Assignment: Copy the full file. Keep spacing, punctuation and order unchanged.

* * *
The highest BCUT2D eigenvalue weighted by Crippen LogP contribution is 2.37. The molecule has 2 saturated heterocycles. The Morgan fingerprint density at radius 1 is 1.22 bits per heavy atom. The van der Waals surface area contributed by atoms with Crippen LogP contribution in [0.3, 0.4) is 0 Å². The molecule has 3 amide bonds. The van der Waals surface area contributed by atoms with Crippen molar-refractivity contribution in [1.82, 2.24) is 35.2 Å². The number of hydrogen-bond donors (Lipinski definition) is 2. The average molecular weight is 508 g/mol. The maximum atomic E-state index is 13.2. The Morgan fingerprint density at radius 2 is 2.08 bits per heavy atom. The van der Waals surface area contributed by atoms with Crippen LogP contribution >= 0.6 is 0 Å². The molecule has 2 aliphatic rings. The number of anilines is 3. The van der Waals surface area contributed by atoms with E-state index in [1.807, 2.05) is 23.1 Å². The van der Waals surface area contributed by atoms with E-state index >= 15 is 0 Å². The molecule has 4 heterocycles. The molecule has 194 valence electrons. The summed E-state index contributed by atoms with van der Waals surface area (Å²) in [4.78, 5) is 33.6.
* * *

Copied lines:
The highest BCUT2D eigenvalue weighted by Crippen LogP contribution is 2.37. The molecule has 2 saturated heterocycles. The Morgan fingerprint density at radius 1 is 1.22 bits per heavy atom. The van der Waals surface area contributed by atoms with Crippen LogP contribution in [0.3, 0.4) is 0 Å². The molecule has 3 amide bonds. The van der Waals surface area contributed by atoms with Crippen molar-refractivity contribution in [1.82, 2.24) is 35.2 Å². The number of hydrogen-bond donors (Lipinski definition) is 2. The average molecular weight is 508 g/mol. The maximum atomic E-state index is 13.2. The Morgan fingerprint density at radius 2 is 2.08 bits per heavy atom. The van der Waals surface area contributed by atoms with Crippen LogP contribution >= 0.6 is 0 Å². The molecule has 2 aliphatic rings. The number of anilines is 3. The van der Waals surface area contributed by atoms with E-state index in [1.807, 2.05) is 23.1 Å². The van der Waals surface area contributed by atoms with E-state index >= 15 is 0 Å². The molecule has 4 heterocycles. The molecule has 194 valence electrons. The summed E-state index contributed by atoms with van der Waals surface area (Å²) in [4.78, 5) is 33.6.